Baffled students watch 29 TONNES of carrots being dumped outside a London university as an art installation about food waste – before nabbing a few for their dinner
- Twenty-nine tonnes of carrots were dumped on Goldsmiths college campus
- Baffled students filmed a truck tipping the vegetables on the floor on Tuesday
- The bizarre carrot pile was revealed to be an art project by Rafael Perez Evans
This is the moment a 29-tonnes load of carrots was dumped outside a London university as part of an art project highlighting food wastage.
The carrots – and a few potatoes – were tipped out by the Ben Pimlott Building at Goldsmiths College in New Cross, which is part of the University of London, on Tuesday.
Bizarre video footage taken by Matt Colquhoun shows the seemingly endless stream of carrots spilling out of the large truck while crowds of confused onlookers watch.
The 29 tonne pile was revealed to be an art installation called Grounding, set up by Rafael Perez Evans ahead of Goldsmiths’s MFA degree show, which will kick off on Friday.
The art project highlights the issues of food waste as all of the vegetables used were unwanted and would not have made it on to UK supermarket shelves.
Baffled students filmed as a truck dump 29 tonnes of carrots and potatoes outside the Ben Pimlott Building at Goldsmiths College in New Cross, which is part of the University of London
The carrot mound will remain on the campus until the university’s art show closes next Tuesday, when the vegetables will be collected by the Spanish-Welsh artist and donated as animal feed.
Since the installation, students have taken the opportunity to clamber on top of the unusual heap of vegetables and take some once-in-a-lifetime snaps.
And despite a warning sign saying that the carrots are ‘not for human consumption’, many peckish students have still taken the discarded food home to eat.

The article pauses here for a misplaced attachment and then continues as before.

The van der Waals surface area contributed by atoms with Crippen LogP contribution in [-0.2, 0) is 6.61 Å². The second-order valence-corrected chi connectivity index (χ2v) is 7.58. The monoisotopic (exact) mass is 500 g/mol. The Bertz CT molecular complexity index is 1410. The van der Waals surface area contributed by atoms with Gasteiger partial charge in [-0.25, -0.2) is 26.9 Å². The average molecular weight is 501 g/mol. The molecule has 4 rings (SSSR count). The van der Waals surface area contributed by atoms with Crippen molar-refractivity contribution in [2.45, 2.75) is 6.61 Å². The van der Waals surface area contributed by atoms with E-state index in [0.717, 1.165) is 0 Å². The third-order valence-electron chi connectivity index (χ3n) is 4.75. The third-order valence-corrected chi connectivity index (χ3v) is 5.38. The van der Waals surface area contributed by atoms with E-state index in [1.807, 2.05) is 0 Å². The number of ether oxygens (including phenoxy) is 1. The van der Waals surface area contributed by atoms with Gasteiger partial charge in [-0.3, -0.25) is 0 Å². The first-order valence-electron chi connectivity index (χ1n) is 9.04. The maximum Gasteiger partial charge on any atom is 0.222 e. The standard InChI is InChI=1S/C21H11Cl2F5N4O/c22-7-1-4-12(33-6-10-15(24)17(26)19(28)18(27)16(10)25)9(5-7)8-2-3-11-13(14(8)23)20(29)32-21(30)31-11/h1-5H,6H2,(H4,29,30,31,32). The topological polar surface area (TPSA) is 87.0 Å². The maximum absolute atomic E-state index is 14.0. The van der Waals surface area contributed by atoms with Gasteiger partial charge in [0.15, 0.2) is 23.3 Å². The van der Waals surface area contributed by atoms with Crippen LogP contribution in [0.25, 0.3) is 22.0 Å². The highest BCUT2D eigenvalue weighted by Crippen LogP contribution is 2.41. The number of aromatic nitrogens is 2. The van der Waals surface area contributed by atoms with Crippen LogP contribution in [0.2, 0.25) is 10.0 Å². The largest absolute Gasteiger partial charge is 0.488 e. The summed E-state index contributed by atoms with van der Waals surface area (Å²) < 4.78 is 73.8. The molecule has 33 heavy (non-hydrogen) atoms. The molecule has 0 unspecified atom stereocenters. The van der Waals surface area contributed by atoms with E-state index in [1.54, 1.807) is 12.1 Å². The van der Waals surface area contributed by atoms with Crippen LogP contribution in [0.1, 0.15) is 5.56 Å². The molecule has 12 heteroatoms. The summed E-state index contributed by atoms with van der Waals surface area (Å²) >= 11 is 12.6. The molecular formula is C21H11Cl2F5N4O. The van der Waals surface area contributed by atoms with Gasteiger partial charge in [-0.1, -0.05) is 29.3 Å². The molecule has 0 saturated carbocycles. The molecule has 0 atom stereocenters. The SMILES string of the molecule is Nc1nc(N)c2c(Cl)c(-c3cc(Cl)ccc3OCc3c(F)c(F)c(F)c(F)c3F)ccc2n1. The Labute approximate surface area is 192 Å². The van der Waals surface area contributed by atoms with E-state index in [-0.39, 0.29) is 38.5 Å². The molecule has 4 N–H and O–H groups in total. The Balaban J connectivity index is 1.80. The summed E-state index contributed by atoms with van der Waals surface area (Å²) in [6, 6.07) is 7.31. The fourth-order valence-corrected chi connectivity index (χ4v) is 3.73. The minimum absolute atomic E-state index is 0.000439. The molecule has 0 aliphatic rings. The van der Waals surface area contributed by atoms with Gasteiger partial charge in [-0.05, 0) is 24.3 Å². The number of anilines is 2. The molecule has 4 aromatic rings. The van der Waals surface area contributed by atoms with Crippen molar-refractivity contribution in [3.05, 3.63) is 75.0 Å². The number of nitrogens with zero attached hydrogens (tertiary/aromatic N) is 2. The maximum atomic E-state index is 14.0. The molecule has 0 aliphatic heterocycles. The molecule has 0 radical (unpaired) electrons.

Musical theatre student Eden Groualle, 20, described the installation as ‘very bizarre’.
She added: ‘But I knew this is very Goldsmiths, and all that was left was to understand what it meant.’
Others on Twitter agreed that the carrot pile was a scene that could only be found at Goldsmiths, while some users slammed the artwork as ‘pretentious’.
One person joked: ‘Putting carrots on the floor and calling it art is peek art pretentiousness. My rabbit would appreciate it tho.’
Another said: ‘Something wonderfully haunting about seeing a bunch of Goldsmiths students wearing masks and looking at a massive mound of carrots.’
Some social media users also expressed their sorrow that the few potatoes that had made their way into the pile had been forgotten about amid the storm of carrots.
The vegetable pile is art installation called Grounding by Rafael Perez Evans, set up as a commentary on food waste. The artist said the carrots had not made it to supermarket shelves
Some students felt torn at the dumping of piles of edible food, with Josie Power (pictured), 20, saying she felt conflicted by the ‘surreal’ artwork
Many students have also said they felt torn about dumping such large quantities of edible food, despite the artist saying the vegetables were rejected by supermarkets.
Twenty-year-old history student Lester Langford, from Warwickshire, said: ‘Even though the carrots are being donated to farm animals at the end of the piece, it’s still slightly problematic given the poverty, food shortages and homelessness in Lewisham.’
Josie Power, originally from Norwich, said she felt conflicted by the ‘surreal’ artwork.
The 20-year-old student, who studies performance, politics and society, said: ‘It was something so fun and bizarre to go and see… but also it’s hard not to acknowledge the glaring problems with food wastage.’
She added: ‘However, this food was likely to be wasted anyways… so by using them for this project people are suddenly thinking about food wastage and the amount that doesn’t make it to supermarkets to be sold.
‘It’s certainly an interesting way to gain attention for a social cause!’
According to the artist’s website, the installation explores ‘the tensions in visibility between the rural and the city’, and was inspired by European farmers dumping produce as a form of protest.
‘The therapeutic technique of grounding involves doing activities that “ground” or electrically reconnect you to the earth,’ he added.